However, the MPs criticise what they call “the unsatisfactory nature” of Sir Peter’s inquiry “and subsequent report”.
In Sir Peter’s non-classified published report and in his evidence to the committee, neither he nor the Northern Ireland Secretary would confirm or deny if intercepts had even existed. The committee found this “repeated failure to confirm or clarify... exasperating.”
It also turns out that Sir Peter’s remit was more narrowly focused by the prime minister than was suggested at the time.
TAKEN TO TASK
It concentrated on whether immediately before the bombing, it could have been stopped. Sir Peter said it could not have been and accused the BBC of making “very serious and harmful allegations” damaging “to the good name of the agencies.”
The committee takes Gordon Brown severely to task for not including in Sir Peter’s remit the central question raised by Panorama and the “one remaining substantial question” outlined in its report: Why neither the intercepts, nor even the telephone numbers of the bombers were ever disclosed to the detectives even though the intelligence services including the special branch knew they were trawling through 6.4 million billing records having worked out for themselves that mobiles must have been used on the bomb run?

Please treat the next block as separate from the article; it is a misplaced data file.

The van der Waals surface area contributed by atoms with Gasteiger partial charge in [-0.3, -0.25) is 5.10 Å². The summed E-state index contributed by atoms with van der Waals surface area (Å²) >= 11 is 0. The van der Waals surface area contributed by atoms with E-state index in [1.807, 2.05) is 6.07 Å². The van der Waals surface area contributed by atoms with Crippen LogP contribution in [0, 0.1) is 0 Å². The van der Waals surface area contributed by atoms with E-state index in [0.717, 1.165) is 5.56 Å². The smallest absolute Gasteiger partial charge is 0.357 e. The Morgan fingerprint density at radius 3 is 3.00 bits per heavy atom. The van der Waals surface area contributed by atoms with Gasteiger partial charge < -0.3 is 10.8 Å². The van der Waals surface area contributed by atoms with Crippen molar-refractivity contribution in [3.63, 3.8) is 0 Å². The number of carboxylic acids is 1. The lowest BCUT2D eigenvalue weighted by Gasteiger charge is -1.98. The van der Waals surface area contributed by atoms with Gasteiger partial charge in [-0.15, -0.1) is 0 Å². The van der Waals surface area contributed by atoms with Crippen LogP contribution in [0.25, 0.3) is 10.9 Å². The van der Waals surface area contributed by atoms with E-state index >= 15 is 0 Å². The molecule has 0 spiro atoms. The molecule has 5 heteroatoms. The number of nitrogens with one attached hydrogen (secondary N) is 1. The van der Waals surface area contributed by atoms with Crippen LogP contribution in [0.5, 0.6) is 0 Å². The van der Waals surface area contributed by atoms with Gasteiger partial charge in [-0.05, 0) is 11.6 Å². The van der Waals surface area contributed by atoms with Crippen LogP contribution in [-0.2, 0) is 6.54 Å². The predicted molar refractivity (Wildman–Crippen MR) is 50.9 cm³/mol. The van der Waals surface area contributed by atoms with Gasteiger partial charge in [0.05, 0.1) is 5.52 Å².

As the MPs say, if telephones were being intercepted, “it would follow that the identities at least of the registered owners of those phones were known to the intelligence or security services”.
Although the numbers wouldn’t necessarily have identified the mobile users on the day of the bombing, detectives have told me that the addresses of their registered owners would nonetheless have provided them with a paper trail and the potential early exploitation of forensic and other evidence.
Even though the Cabinet Office statement announcing Sir Peter’s Review said it would examine how any “intercepted intelligence... was shared,” he disclosed that he had not, in fact, investigated why the intercept intelligence had not been shared with the CID.
The committee says “It is unclear to us precisely what Sir Peter Gibson did investigate. We find all this obfuscation very frustrating.”
All Sir Peter’s non classified report says about the failure to share “any GCHQ material” with the CID is that “records show no... request was made” by Special Branch to GCHQ to disseminate it.
He highlights this in bold, thereby implying that had the Branch sought GCHQ’s approval, it would have been granted.